The veteran saxophonist has a new band, combining his long-term bass and drums team of Reuben Rogers and Eric Harland with two guitarists, Bill Frisell and Greg Leisz in place of a pianist – in fact, when Frisell is picking an improvisatory line and Leisz is laying down a shimmering pedal steel chord they are very much echoing the function of a piano in the band.
The tunes here concentrate on American traditional, folk and gospel interspersed with Lloyd originals both old and new. It’s lovely to hear Lloyd and Frisell together in one band. Where so many other jazz musicians will restrict their playing of the tune to the head and tail of a piece, these two can be tempted to cycle it with nuanced differences, much as a singer will sing the same verse and chorus with different lyrics.
It’s just what happens on the opener, Bob Dylan’s Masters Of War, on the traditional Shenandoah, a Frisell favourite already as his live trio album East West has shown, on another traditional tune, La Llorona which Lloyd also recorded on his 2009 ECM album Mirror, and on a brief All My Trials. Frisell’s guitar style and Leisz’s use of pedal steel provide all the right Americana sounds and Lloyd’s slightly plaintive tone is perfectly suited to this material. It’s timbral heaven.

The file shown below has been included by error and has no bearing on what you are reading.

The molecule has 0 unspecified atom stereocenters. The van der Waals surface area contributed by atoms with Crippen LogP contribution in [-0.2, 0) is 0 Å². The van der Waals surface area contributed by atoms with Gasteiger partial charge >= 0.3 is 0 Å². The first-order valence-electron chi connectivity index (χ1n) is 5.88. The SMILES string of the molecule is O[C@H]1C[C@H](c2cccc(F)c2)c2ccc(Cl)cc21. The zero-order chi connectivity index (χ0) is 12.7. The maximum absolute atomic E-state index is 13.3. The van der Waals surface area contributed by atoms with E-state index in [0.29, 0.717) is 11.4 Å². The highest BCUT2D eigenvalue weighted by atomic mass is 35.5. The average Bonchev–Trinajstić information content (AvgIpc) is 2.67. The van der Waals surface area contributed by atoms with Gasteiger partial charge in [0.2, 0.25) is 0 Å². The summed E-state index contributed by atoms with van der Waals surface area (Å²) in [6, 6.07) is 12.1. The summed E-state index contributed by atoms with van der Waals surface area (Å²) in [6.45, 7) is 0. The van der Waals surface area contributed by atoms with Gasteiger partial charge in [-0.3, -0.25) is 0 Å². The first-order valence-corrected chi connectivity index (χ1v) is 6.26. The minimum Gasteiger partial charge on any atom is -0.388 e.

Willie Nelson sings Last Night I Had The Strangest Dream and Norah Jones sings You Are So Beautiful which break up the instrumentals nicely. Just listen to the way Lloyd takes the tune on from Jones’ two verses, and how his tone and Nelson’s share that balance of strength and vulnerability. The closing track is a 16-minute exploration of a powerful new piece called Barche Lamsel which Harland helps through all manner of moods. Earlier we have been south of the border with the saxophonist/flautist’s Sombrero Sam, originally from his ’60s album Dream Weaver.
This is Lloyd’s second album since his return to Blue Note Records and it’s an absolute triumph. An early entry into the best of 2016 list, I reckon.
Categories: CD review